In a world that has many institutions where culture and tradition may exclude women from contributing ideas, opinions and insights, Ketso can overcome these barriers. It is a tool that promotes inclusivity and gender equality.
The World Economic Forum has stated in the Global Gender Gap Report 2018, it may take 108 years to close the global gender gap in respect to politics, health and education. Surprisingly to some, in the global ranking the USA ranked a disappointing 51st (out of 149 surveyed countries) and the UK ranked 15th, with Iceland leading in gender equality and war-stricken Yemen with the highest gender gap.
Gender bias in group activity is a well-known and common occurrence, around the world. It’s clear that there are still many occasions where men direct conversations, without particular consideration about how to include women in discussions due to tradition, culture or because of dominance of male leaders.
With Ketso Every Voice is Heard
What’s important to remember is that Ketso began life as a tool to include women in group collaboration, way back in 1995. Dr Joanne Tippett wanted all of the villagers she was working with in Lesotho to share their ideas about sustainable practices, and that included the females. However, the village women were not traditionally included in gathering ideas and decision making, so they remained quiet in group conversations when men were present. Ketso acted as a conduit for their ideas and became a way to ensure engagement from those not used to speaking up in a crowd. Ketso draws out insights and creative thinking in an ordered, fair way by having the kit and its component parts, instead of an individual speaking, as the focus. You don’t need to have confidence in public speaking to get your idea across with Ketso.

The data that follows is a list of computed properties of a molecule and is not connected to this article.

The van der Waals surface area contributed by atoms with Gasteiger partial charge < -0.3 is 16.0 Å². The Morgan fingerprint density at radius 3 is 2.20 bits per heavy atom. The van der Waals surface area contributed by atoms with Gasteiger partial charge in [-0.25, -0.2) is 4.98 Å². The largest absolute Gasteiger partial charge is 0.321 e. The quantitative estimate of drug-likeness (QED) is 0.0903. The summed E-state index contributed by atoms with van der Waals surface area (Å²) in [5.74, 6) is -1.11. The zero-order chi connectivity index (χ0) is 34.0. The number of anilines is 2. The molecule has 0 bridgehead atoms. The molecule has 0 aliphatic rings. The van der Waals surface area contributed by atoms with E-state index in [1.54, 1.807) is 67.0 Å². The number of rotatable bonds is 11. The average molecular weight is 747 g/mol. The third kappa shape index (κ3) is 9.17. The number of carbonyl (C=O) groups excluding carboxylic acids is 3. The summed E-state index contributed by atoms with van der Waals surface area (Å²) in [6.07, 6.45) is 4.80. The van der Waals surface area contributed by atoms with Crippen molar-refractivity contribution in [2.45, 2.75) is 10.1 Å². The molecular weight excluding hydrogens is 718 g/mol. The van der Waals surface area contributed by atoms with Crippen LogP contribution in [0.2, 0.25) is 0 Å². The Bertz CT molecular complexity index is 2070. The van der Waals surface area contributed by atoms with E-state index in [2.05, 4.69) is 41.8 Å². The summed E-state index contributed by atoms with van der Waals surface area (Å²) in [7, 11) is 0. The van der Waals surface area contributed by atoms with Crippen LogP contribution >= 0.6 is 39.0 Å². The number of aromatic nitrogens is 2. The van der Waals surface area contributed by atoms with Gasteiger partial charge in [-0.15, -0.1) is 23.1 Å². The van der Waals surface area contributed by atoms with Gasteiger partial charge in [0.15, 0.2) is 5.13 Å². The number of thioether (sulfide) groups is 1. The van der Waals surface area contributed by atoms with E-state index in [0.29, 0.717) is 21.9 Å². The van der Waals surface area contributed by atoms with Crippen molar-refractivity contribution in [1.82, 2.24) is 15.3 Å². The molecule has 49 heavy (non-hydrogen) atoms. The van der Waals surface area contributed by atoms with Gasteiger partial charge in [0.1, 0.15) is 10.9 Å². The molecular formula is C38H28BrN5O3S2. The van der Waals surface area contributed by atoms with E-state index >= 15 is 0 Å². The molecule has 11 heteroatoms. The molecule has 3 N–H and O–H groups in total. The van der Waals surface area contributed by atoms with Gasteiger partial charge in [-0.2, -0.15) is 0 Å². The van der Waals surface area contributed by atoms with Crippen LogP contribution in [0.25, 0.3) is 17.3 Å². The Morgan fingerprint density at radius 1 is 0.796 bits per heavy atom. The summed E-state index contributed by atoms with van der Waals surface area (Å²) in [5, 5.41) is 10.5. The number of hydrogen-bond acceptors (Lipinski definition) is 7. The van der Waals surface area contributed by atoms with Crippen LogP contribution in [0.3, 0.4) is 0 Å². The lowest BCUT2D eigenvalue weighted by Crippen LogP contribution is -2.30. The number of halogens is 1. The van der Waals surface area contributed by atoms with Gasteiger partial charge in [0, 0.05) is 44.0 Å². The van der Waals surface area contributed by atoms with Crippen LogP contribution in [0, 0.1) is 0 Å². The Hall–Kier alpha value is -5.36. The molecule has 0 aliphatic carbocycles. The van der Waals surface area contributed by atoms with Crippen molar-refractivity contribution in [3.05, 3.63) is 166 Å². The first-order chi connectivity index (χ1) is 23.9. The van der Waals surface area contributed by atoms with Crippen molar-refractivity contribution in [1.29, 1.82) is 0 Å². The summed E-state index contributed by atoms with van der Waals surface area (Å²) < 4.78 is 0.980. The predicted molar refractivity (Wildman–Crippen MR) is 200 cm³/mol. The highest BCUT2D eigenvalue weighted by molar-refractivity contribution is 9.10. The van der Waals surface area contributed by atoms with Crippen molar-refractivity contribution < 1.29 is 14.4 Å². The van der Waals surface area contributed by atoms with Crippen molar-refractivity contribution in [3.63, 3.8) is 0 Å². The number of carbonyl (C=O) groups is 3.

To further illustrate the effectiveness of Ketso in this scenario, there is a paper titled, Using Ketso in Qualitative Research with Female Saudi Teachers (Dalal AlAbbasi & Juup Stelma). This paper recognises that Ketso gave a way for Saudi women teaching professionals, whose voice was often marginalised, to contribute their ideas and offer new perspectives on education. Ketso also provided a means to order those viewpoints constructively.
The researcher concluded: “The physical nature of Ketso, with its shared workspace and turn-taking built into the use of coloured leaves for asking different questions, kept the participants focused on what was important to them, whilst avoiding shared or strong views to be magnified.”
“The physical nature of Ketso, with its shared workspace and turn-taking built into the use of coloured leaves for asking different questions, kept the participants focused on what was important to them…”
Gaining this level of participation resulted in powerful qualitative research. Moreover, the impact for the teachers themselves was significant, because the teachers who are doing the job day-in and day-out had a platform to reflect on, and communicate about, different aspects of their job. In this respect, Ketso is very much a disruptive creation that ensures, if not guarantees, opportunities for participation that traditional practices may deny.
Enabling Enterprising Women
Ketso has also reaped effective results as an organisational tool amongst groups of entrepreneurial women. For example, a collective of Maasai women in Kenya used Ketso to develop their ideas for a new enterprise for managing cattle. The method of contributing leaves, sitting around the central felt in a circle, made the group members equally powerful, accountable and importantly, creative. Ketso’s nurturing, healthily communicative method of harvesting group intelligence makes the experience appealing, as well as effective.
Whilst it is predicted that women may have to wait over a century for true global gender equality, by introducing Ketso’s methods for group participation, biases in group meetings can be addressed. Views, ideas and insights will surface from women, where they may have otherwise have remained hidden. This can be a powerful impetus for change.
If you have used Ketso, or would like to use Ketso, to encourage gender equality in group meetings, we would love to hear from you.
Ketso was created to make sure previously marginalised voices are heard. It gives a shared platform designed to remove barriers to participation, like gender or culture biases, as well as dominant personalities. Simply put, Ketso promotes inclusivity for everyone. Please drop us a line if you would like to know more about Ketso and what it can do for group participation.